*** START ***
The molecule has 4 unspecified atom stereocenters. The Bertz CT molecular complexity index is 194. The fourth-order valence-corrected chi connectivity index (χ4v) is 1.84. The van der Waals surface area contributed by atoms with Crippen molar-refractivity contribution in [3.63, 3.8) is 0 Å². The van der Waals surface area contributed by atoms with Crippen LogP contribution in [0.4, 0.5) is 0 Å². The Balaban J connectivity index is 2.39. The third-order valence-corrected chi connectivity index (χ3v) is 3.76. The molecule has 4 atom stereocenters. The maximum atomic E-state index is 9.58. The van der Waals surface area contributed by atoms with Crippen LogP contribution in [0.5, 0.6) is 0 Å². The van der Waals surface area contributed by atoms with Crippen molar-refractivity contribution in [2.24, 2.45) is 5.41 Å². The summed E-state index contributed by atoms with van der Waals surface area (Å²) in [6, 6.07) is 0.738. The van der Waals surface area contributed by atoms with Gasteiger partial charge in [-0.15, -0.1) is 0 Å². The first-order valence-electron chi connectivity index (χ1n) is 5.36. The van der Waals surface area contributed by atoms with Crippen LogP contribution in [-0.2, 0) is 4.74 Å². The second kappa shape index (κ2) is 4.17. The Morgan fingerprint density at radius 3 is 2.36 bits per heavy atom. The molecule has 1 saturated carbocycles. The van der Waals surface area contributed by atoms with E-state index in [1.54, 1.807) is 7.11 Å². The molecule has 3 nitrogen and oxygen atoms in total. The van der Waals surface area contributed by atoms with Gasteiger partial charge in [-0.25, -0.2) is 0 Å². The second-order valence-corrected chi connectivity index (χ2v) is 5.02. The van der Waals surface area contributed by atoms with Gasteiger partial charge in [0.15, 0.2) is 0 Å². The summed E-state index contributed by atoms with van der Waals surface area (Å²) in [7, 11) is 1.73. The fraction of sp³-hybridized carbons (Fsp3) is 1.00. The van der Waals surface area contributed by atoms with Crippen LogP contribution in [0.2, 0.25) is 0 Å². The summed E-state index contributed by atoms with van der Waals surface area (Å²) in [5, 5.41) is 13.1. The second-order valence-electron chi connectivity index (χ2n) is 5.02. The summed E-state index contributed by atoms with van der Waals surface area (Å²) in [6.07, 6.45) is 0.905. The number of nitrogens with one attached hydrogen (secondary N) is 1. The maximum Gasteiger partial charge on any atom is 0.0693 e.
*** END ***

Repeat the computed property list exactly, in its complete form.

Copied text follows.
The molecule has 4 unspecified atom stereocenters. The Bertz CT molecular complexity index is 194. The fourth-order valence-corrected chi connectivity index (χ4v) is 1.84. The van der Waals surface area contributed by atoms with Crippen molar-refractivity contribution in [3.63, 3.8) is 0 Å². The van der Waals surface area contributed by atoms with Crippen LogP contribution in [0.4, 0.5) is 0 Å². The Balaban J connectivity index is 2.39. The third-order valence-corrected chi connectivity index (χ3v) is 3.76. The molecule has 4 atom stereocenters. The maximum atomic E-state index is 9.58. The van der Waals surface area contributed by atoms with Crippen LogP contribution in [0.5, 0.6) is 0 Å². The van der Waals surface area contributed by atoms with Crippen molar-refractivity contribution in [2.24, 2.45) is 5.41 Å². The summed E-state index contributed by atoms with van der Waals surface area (Å²) in [6, 6.07) is 0.738. The van der Waals surface area contributed by atoms with Gasteiger partial charge in [-0.15, -0.1) is 0 Å². The first-order valence-electron chi connectivity index (χ1n) is 5.36. The van der Waals surface area contributed by atoms with Crippen LogP contribution in [-0.2, 0) is 4.74 Å². The second kappa shape index (κ2) is 4.17. The Morgan fingerprint density at radius 3 is 2.36 bits per heavy atom. The molecule has 1 saturated carbocycles. The van der Waals surface area contributed by atoms with E-state index in [1.54, 1.807) is 7.11 Å². The molecule has 3 nitrogen and oxygen atoms in total. The van der Waals surface area contributed by atoms with Gasteiger partial charge in [-0.25, -0.2) is 0 Å². The second-order valence-corrected chi connectivity index (χ2v) is 5.02. The van der Waals surface area contributed by atoms with Gasteiger partial charge in [0.15, 0.2) is 0 Å². The summed E-state index contributed by atoms with van der Waals surface area (Å²) in [7, 11) is 1.73. The fraction of sp³-hybridized carbons (Fsp3) is 1.00. The van der Waals surface area contributed by atoms with Crippen LogP contribution in [0.2, 0.25) is 0 Å². The summed E-state index contributed by atoms with van der Waals surface area (Å²) in [5, 5.41) is 13.1. The second-order valence-electron chi connectivity index (χ2n) is 5.02. The summed E-state index contributed by atoms with van der Waals surface area (Å²) in [6.07, 6.45) is 0.905. The number of nitrogens with one attached hydrogen (secondary N) is 1. The maximum Gasteiger partial charge on any atom is 0.0693 e.